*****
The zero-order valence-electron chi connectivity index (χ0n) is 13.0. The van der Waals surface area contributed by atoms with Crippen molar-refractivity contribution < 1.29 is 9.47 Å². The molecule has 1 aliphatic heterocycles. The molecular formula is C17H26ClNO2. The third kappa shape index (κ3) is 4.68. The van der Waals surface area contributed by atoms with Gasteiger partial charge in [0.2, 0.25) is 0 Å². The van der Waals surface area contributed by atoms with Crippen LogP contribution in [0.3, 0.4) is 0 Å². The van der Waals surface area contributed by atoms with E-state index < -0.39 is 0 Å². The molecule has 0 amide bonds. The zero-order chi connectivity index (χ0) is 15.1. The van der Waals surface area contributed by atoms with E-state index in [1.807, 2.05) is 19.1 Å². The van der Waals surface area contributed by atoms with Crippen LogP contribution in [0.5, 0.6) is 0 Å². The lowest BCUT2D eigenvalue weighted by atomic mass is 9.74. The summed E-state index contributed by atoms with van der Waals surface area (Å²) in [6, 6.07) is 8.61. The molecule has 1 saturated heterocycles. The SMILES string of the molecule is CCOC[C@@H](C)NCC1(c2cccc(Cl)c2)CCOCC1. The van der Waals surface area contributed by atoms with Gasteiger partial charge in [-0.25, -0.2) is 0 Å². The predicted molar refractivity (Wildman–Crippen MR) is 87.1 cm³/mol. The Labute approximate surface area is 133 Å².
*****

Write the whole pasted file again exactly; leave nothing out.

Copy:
The zero-order valence-electron chi connectivity index (χ0n) is 13.0. The van der Waals surface area contributed by atoms with Crippen molar-refractivity contribution < 1.29 is 9.47 Å². The molecule has 1 aliphatic heterocycles. The molecular formula is C17H26ClNO2. The third kappa shape index (κ3) is 4.68. The van der Waals surface area contributed by atoms with Gasteiger partial charge in [0.2, 0.25) is 0 Å². The van der Waals surface area contributed by atoms with Crippen LogP contribution in [0.3, 0.4) is 0 Å². The van der Waals surface area contributed by atoms with E-state index < -0.39 is 0 Å². The molecule has 0 amide bonds. The zero-order chi connectivity index (χ0) is 15.1. The van der Waals surface area contributed by atoms with E-state index in [1.807, 2.05) is 19.1 Å². The van der Waals surface area contributed by atoms with Crippen LogP contribution in [0.5, 0.6) is 0 Å². The lowest BCUT2D eigenvalue weighted by atomic mass is 9.74. The summed E-state index contributed by atoms with van der Waals surface area (Å²) in [6, 6.07) is 8.61. The molecule has 1 saturated heterocycles. The SMILES string of the molecule is CCOC[C@@H](C)NCC1(c2cccc(Cl)c2)CCOCC1. The van der Waals surface area contributed by atoms with Gasteiger partial charge in [-0.25, -0.2) is 0 Å². The predicted molar refractivity (Wildman–Crippen MR) is 87.1 cm³/mol. The Labute approximate surface area is 133 Å².